This is the last week of the Time: Tattoo Art Today exhibition at Somerset House, which brings together artworks from 70 of “the world’s most influential tattoo artists”, including Ed Hardy, Horiyoshi III and someone called Mister Cartoon. All of the included artists were commissioned to produce a new work on the theme of time, using any medium (apart from skin!).
It wasn’t difficult for me to like most of what I saw, given so many cross-overs with the fantastical and dark art of comic books, films and games of which I’m so fond.
‘Dark things’ in art have always enthralled me (as though I haven’t quite managed to shake my teenage infatuation with feeling distant and listening to The Downward Spiral). As such, I took well to the vast array of skulls, wilting flowers and pale girls – so-called memento mori, symbols used as reminders of our impending death and the transient nature of all things. All a bit of downer, really, but a visually sumptuous one at that.
It wasn’t surprising that most of the artists interpreted the theme of time in these morbid terms. Tattoos and death go hand-in-hand. Somerset House and the curators, tattoo artist Claudia De Sabe and publisher Miki Vialetto, could have easily called the show Badass Skulls and Hot Dead Girls: Tattoo Art Today, though perhaps that would have been a bit too obvious.
A particularly memorable ‘dark’ work was Nicholas Baxter’s Heals All Wounds, which was simultaneously engrossing and revolting.
The works got me thinking about why death features so prominently in tattoo art. Discussions with a tattooed friend of mine, together with my own thoughts about what it would be like getting one, suggest the act can be a very life-affirming one – capturing a positive feeling, experience or aspiration and making it permanent.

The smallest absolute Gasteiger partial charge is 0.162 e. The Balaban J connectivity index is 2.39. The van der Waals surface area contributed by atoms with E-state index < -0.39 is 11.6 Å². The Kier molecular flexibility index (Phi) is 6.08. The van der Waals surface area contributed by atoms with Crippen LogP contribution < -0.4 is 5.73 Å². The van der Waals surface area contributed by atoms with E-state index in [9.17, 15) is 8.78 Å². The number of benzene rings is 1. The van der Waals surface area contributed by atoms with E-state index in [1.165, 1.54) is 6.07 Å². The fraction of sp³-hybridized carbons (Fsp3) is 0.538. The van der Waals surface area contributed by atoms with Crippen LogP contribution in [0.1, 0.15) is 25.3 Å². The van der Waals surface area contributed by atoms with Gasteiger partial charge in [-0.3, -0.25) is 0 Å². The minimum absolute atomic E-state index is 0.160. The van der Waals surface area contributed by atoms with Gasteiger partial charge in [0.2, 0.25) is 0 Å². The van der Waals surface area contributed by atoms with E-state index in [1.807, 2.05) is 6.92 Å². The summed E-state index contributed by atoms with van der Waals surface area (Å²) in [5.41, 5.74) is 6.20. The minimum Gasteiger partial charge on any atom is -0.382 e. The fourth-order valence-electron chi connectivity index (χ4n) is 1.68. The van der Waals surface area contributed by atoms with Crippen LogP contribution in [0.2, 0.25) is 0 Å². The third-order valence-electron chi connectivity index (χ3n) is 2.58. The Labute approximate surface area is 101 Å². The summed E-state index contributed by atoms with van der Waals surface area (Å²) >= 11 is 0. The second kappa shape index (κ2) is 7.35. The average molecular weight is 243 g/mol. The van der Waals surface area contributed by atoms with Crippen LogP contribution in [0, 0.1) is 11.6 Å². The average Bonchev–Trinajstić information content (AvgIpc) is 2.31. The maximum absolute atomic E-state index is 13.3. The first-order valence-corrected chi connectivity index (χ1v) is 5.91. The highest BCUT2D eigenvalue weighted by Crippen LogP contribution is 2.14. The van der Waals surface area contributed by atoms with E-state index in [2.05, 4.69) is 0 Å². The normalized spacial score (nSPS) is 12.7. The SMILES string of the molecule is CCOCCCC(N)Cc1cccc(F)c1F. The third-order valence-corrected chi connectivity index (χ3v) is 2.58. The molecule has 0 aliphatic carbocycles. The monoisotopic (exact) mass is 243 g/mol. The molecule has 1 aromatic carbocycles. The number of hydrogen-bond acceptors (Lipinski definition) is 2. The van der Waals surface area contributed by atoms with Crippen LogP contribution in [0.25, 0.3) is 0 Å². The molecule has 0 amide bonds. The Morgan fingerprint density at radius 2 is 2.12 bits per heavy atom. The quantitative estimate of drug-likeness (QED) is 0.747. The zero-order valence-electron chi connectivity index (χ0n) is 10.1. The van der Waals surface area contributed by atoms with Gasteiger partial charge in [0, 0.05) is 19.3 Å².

Nevertheless, believing that such a feeling, experience or aspiration at a specific time in your life is of such relevance that permanent marking is worthwhile also speaks of a YOLO attitude. In the face of life’s uncertainties and the conscious and/or subconscious inevitability of death, why not get a tattoo in your late teens or twenties, with little regard for how you’ll feel about it in ten, twenty or fifty years’ time? How you feel in the here and now is what’s important, and focussing on this might draw attention away from the moment you breathe your last.
I wonder also whether there’s an element of control. Death is, of course, a scary unknown. Branding yourself with a symbol of death and carrying it around might go some way to allaying the fear. In general, people get tattoos of their own volition, which means they also generally wear them proudly and explicitly (tattoos received when drunk notwithstanding). I imagine that actively choosing a morbid symbol and then strutting your stuff with it literally on your shoulder can project a powerful image to both yourself and others.
To be fair to the curators, some other types of content did also feature: some trippy astral projections and, that other go-to place for tattoos, East Asia. (These were still pretty dark though).
Taking a step back, I think this focus on content is actually one of the obstacles for tattoos gaining acceptance within the wider artistic community. Given that so many are about well-formed, detailed and symbolic imagery, together with clients’ narrow expectations, there’s limited scope for these artists to try new styles and executions. Who, after all, wants an abstract work permanently etched onto their body? Or a tattoo artist that pushes limits by inking with a blindfold or using cuttlefish shells instead of regulated, sanitised needles?
This is why the show’s basic concept, of getting skin-artists to work on different media, is such a strong one. It creates an opportunity to see them spread their wings (and not risk a lawsuit if something goes wrong).
On the flip side, it was disappointing not to see a wider range of styles and media given this liberation from working on living skin. There were only a handful of three-dimensional or sculptural works, for example.
I’d be very interested to see the results of an even tighter brief: forcing some of the artists to avoid figurative forms altogether, using only abstract shapes or exploring in a totally unconventional direction. Or – even more trying – if the theme was on something inherently positive instead, such as ‘the beauty of life’ or ‘things that make me feel warm and fuzzy inside’. This might be a bit painful for them, and perhaps even myself as the viewer, but then so is a tattoo.